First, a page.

During my competitive cross-country running days it wasn’t uncommon for me to run five miles at 5AM and another ten miles at 10PM, six days a week. I was competitive. I wanted to win races. And I was smart enough to know that if I dedicated myself to extra training, while my opponents were sleeping or socializing, I would be one step ahead of them when we crossed the finish line.
When I first started these early morning and late night runs, the experience was rather brutal. My body didn’t want to cooperate. It ached and cramped up. And I found out that the only way to endure the extra training was to disassociate my mind from my body, putting my mind somewhere else while my body ran.
Over time, I became quite proficient at doing this. I got so good at it, in fact, that I actually looked forward to running. Because when I ran, my mind was clear and at peace with the world – especially when nobody else was around. In the midst of what seemed to be a strenuous workout, my mind was in a soothingly relaxed state… similar to that of a deep meditation.
I don’t compete in races anymore, but I still run almost every day. Even though I no longer have to, I typically still run in the wee hours of the morning or very late at night. And since my friends know that I have a flexible work schedule, most of them think I’m a bit weird for running at such ‘odd’ hours. I’ve tried to explain to them why I do it, and how it soothes my mind. But they can’t relate. So I’m still a weirdo in their eyes.
She Was Right
Last night, I went running on the Pacific Beach boardwalk at 11PM. It was calm and quiet out – just the way I like it. I was about three miles into my run when a peculiar looking woman sitting on the boardwalk’s barrier wall shouted, “Hey, you!” and then waved me down. My first inclination was to just ignore her and continue running. But my curiosity got the best of me. So I stopped.
The woman had long blonde dreadlocks, several piercings in her ears and nose, tattoos on both arms, and a Grateful Dead t-shirt on. She was strumming an acoustic guitar and had a thick, white joint burning in a small ashtray beside her.
She stopped strumming her guitar and began to chuckle as soon as she saw me looking down at the joint. “Don’t worry,” she said. “I’m legit. I have a medical prescription for it.”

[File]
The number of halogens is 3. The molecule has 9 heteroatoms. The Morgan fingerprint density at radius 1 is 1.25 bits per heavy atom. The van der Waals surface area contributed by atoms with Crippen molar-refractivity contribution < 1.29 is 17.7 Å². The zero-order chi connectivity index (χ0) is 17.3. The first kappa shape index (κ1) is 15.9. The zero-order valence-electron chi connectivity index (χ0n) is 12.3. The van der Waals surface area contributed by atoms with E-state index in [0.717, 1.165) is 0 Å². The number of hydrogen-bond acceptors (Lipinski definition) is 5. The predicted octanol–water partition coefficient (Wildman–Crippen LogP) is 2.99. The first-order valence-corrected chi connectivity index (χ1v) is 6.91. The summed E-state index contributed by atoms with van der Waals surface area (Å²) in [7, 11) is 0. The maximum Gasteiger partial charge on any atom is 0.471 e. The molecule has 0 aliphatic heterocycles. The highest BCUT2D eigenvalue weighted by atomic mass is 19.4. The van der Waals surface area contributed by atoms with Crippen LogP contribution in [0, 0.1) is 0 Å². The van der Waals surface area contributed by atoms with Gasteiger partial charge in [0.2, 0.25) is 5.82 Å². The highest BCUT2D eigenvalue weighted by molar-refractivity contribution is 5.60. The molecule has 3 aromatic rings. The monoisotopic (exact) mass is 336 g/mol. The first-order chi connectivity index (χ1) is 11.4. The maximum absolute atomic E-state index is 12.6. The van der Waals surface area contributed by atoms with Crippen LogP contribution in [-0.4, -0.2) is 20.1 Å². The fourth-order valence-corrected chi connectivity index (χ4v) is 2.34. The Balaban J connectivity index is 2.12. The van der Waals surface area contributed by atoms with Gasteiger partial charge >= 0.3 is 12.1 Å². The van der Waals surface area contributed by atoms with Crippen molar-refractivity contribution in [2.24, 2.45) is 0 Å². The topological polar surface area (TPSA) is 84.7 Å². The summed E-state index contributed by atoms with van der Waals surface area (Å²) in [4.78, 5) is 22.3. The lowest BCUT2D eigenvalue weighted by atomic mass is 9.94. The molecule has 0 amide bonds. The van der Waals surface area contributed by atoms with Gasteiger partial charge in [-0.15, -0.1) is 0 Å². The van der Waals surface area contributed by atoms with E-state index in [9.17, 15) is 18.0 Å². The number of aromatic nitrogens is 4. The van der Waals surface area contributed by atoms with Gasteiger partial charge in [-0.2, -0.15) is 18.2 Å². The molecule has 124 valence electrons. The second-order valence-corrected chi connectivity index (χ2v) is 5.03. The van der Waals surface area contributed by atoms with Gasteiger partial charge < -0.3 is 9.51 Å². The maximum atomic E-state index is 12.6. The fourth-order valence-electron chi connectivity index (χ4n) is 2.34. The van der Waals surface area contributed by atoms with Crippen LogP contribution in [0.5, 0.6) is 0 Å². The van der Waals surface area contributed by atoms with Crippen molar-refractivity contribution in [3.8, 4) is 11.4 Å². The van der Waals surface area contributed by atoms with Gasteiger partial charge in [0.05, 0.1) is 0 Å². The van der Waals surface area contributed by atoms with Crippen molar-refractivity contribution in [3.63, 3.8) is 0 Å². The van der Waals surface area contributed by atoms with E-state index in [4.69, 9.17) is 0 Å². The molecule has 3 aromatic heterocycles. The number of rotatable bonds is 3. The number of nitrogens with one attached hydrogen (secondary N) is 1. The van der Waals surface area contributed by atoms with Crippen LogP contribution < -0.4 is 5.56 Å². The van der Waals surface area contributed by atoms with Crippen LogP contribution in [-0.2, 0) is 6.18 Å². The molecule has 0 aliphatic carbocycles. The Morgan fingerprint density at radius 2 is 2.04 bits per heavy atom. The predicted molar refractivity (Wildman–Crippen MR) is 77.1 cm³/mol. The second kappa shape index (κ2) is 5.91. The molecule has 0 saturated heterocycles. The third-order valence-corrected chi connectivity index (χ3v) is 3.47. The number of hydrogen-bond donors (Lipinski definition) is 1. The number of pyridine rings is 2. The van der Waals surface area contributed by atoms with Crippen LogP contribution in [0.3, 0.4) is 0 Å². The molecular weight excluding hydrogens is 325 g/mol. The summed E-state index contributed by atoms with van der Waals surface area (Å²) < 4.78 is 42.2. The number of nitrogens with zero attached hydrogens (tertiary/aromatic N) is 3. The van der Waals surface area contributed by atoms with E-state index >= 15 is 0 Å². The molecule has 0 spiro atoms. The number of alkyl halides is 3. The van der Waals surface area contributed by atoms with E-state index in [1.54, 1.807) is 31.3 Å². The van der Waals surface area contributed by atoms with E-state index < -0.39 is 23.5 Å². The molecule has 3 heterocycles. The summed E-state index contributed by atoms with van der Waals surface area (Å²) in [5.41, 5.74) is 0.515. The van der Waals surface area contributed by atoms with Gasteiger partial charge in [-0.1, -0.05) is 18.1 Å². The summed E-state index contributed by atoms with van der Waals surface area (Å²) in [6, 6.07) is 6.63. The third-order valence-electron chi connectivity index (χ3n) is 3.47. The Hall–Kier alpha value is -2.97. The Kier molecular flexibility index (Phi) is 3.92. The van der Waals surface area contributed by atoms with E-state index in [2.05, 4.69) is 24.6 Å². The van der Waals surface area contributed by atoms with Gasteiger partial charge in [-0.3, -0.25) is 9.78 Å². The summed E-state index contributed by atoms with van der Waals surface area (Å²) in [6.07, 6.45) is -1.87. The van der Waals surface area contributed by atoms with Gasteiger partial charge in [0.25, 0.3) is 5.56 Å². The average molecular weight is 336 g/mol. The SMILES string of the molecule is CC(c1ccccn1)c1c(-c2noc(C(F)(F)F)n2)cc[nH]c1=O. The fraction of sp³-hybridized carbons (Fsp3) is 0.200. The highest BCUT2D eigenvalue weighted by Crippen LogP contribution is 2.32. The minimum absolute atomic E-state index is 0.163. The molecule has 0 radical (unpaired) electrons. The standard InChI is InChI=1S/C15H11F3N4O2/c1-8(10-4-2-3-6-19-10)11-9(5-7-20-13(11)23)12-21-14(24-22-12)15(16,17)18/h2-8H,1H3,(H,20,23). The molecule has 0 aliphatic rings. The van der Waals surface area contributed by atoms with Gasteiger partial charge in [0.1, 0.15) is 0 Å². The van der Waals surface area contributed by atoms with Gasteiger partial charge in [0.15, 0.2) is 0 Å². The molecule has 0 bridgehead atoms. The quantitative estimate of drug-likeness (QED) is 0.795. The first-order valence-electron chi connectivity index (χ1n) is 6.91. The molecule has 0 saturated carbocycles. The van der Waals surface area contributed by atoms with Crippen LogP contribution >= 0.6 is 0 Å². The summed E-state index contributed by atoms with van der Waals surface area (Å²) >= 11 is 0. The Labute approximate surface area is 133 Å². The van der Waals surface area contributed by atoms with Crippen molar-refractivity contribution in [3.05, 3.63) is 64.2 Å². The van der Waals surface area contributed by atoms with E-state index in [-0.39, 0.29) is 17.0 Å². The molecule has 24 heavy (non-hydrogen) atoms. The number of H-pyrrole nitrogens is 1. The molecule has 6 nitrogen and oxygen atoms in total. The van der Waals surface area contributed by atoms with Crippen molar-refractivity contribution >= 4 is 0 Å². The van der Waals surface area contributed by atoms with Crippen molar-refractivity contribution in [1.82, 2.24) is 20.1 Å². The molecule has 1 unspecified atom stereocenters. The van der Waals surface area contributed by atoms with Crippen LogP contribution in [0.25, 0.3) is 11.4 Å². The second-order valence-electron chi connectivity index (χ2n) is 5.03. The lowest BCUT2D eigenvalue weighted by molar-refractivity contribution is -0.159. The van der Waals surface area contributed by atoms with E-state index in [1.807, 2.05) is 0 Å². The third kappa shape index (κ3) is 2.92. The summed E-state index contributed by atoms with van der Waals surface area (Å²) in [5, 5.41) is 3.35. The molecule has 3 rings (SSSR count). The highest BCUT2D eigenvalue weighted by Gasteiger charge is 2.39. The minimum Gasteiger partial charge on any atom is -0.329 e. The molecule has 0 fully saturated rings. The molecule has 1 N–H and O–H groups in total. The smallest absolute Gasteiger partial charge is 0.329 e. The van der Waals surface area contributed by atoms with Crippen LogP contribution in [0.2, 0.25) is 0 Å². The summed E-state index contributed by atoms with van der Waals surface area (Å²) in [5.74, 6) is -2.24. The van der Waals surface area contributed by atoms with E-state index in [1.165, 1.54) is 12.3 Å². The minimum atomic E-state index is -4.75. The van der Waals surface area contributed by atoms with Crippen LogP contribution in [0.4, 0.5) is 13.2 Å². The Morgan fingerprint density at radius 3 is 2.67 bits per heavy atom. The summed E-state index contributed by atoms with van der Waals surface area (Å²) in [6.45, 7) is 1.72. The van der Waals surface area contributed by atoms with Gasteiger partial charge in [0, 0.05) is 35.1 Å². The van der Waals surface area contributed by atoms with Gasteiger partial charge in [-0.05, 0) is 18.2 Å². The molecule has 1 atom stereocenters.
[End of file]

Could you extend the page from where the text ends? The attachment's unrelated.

“It’s none of my business,” I quickly replied.
“Anyway,” she continued. “Perhaps you don’t realize this, but it’s pretty late to be out exercising. I’ve seen you out here a few times before, running after midnight.”
“So, what’s your point?” I asked.
“Well thousands of people run on this boardwalk every single day, but you seem to be the only runner I see in the middle of the night. And it strikes me as being kind of weird. So what’s your deal?”
I told her about my love for a quite landscape, and the way in which running soothes my mind. “…like a deep mediation,” I told her.
She smiled, strummed once on her guitar, and took a drag of her joint. “Well then, I’m doing the same thing as you right now,” she replied. “Only in my own way – a way that works for me. Can you dig that?”
I stared at her for a second and then laughed, because I knew she was right. “Yeah, I can dig that,” I said. She winked and started strumming her guitar again. I winked back and started running again.
Some of us run in the middle of the night. Some of us strum acoustic guitars and smoke joints. And others go to church. Or sip expensive wine. Or surf on dangerous waves. Or jump out of perfectly good airplanes. When we try to understand people by personally relating to the things that they do, we usually can’t make any sense of it. Because it’s easier to see weirdness in a sea of normality, than it is to decode the logical methods behind one’s madness.
But when we look just a little deeper, by making a noble effort to understand people by truly listening to why they do the things that they do, they never seem quite as weird. Actually, they begin to seem…
Photo by: Zara